However, good trainers know that a PowerPoint (Or OpenOffice Present) -based session can foster an inequality between The Trainer and The Participant. Unlike other presentation tools (i.e., drawing on butcher paper, mind-mapping on flip chart paper), a PowerPoint presentation is all about what the trainer knows and what s/he feels is important on a specific topic for the participants to know. This one-way The Trainer-to-The Participants approach that PowerPoint presentations can imply might eventually be a hindrance to getting the participants to understand concepts and apply them in their own lives, especially in the context of adult learning, where participants bring with them their own experience and expertise.
Generally, the way a PowerPoint-mediated session goes is that the trainer does a presentation, then an ‘open forum’ is tacked on at the end of the session for participants to ask their questions or provide feedback. This speaks to where the priority of a session lies, and the kind of unequal relationship between The Trainer and The Participants. Overall, this model of teaching is ineffective as it does not facilitate the participants taking control over their learning because it does not prioritize their needs, experiences and realities.
Worse, there are trainers who are really bad at preparing PowerPoint presentations. Those that copy + paste a whole bunch of text (usually from books, papers or project documents!) and expect it to explain concepts. Much worse still, those that read that copy + pasted text in place of doing an interactive session. This type of behavior belongs to the PowerPoint-Freak. It may make teaching easier for the trainer, but it definitely does not make learning easier for the participants.
If you really want to use your presentation to address visual and auditory learner needs, use images on your slides coupled with a spoken lecture. Use text in chunks and sparingly. Presentations are not meant to be read. They are meant to support what you are saying. Don’t ever copy a wall of text on your presentation.
7 to 8 slides per presentation should be enough. If you use more than that, it might indicate that you are speaking more than the participants, which is really not ideal for participatory learning.
Design your slides so that each ends with a question or questions, so you as the trainer are reminded to stop speaking and let the participants provide feedback or ask questions at each. Use your PowerPoint presentation to facilitate a discussion by ending each slide with questions that you want the participants to discuss.
These are some guidelines, but in general PowerPoint presentations should be kept to a minimum. If you spend more time preparing PowerPoint presentations than you do preparing questions to facilitate discussions, you may want to rethink your strategy. Good trainers must remember that effective teaching methodologies, especially in adult learning, always starts with the participants experience. The ADIDS methodology, which we address in the next module, is a good way to start.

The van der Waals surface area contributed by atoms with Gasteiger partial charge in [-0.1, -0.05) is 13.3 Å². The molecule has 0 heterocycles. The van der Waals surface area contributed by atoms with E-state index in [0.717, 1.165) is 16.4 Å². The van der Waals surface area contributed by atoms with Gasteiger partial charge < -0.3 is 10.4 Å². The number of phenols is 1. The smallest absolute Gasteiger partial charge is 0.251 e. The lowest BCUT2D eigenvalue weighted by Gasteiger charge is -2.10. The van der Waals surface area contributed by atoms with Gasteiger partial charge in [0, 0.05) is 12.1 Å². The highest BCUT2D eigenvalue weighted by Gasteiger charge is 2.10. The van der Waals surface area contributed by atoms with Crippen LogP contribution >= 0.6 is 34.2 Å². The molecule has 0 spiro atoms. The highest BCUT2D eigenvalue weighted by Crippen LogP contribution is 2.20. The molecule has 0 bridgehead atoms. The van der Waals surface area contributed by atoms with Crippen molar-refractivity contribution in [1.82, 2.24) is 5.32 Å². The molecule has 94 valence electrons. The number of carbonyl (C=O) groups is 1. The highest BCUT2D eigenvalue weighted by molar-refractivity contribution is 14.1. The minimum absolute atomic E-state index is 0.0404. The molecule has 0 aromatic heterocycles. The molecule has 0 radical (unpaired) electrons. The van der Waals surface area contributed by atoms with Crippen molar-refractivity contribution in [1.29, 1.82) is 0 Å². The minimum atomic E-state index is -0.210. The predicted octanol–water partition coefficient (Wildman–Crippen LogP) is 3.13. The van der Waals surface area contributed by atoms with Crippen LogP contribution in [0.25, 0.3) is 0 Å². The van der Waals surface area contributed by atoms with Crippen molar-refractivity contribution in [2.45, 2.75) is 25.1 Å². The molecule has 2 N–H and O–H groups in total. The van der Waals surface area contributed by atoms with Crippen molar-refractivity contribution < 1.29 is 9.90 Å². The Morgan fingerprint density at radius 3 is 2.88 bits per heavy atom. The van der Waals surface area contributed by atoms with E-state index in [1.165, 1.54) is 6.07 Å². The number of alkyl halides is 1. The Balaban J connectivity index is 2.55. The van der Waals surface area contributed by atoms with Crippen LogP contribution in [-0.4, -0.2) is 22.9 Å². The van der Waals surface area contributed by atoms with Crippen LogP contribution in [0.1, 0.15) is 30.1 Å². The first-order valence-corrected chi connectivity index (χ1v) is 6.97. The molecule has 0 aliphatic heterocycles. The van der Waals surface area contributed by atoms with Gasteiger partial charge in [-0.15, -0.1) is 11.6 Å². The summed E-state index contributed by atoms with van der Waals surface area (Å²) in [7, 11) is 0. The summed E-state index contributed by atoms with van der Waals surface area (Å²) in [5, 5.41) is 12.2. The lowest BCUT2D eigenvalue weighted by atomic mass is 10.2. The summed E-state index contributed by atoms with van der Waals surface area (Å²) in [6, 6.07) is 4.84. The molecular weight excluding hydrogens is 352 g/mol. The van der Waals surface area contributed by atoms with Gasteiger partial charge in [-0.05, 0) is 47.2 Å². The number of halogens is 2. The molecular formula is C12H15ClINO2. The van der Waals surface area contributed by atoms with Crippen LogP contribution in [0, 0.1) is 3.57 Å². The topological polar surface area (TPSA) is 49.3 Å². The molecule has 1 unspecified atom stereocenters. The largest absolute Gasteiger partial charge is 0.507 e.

One of the staples any technical training is the hands-on activity, when participants install and use new software that will enhance their safety.
Every so often, a trainer will get a participant who is not as used to handling a computer as their peers, and this can trigger Mouse Dominator behavior. This occurs when the trainer takes over the mouse and shows the participant what to do instead of allowing them to do it themselves. This approach can easily turn a hands-on activity into a learning barrier, because the participant is left unable to learn by doing.
Not everyone will learn to do things at the same speed. Some folks are more experienced and therefore will be quicker than others; those who are less experienced may feel awkward or powerless if they lose control of their computer. Instead, the trainer should physically stand behind or next to the participant during the hands-on activity, guiding them through the process rather than taking control of the mouse.
For hands-on exercises, it’s tremendously beneficial to work in training teams. One trainer stands in front, demonstrating the steps in the exercise, and one or more trainers (or assistant trainers recruited from your organizer or even your participants) provide supportive guidance to the participants as they follow the steps.
List the steps for the hands-on activity on butcher paper, a flip chart or a slide that you can project. In many cases, you will probably need to chunk these steps into task-based activities, and then go through the different chunks one by one.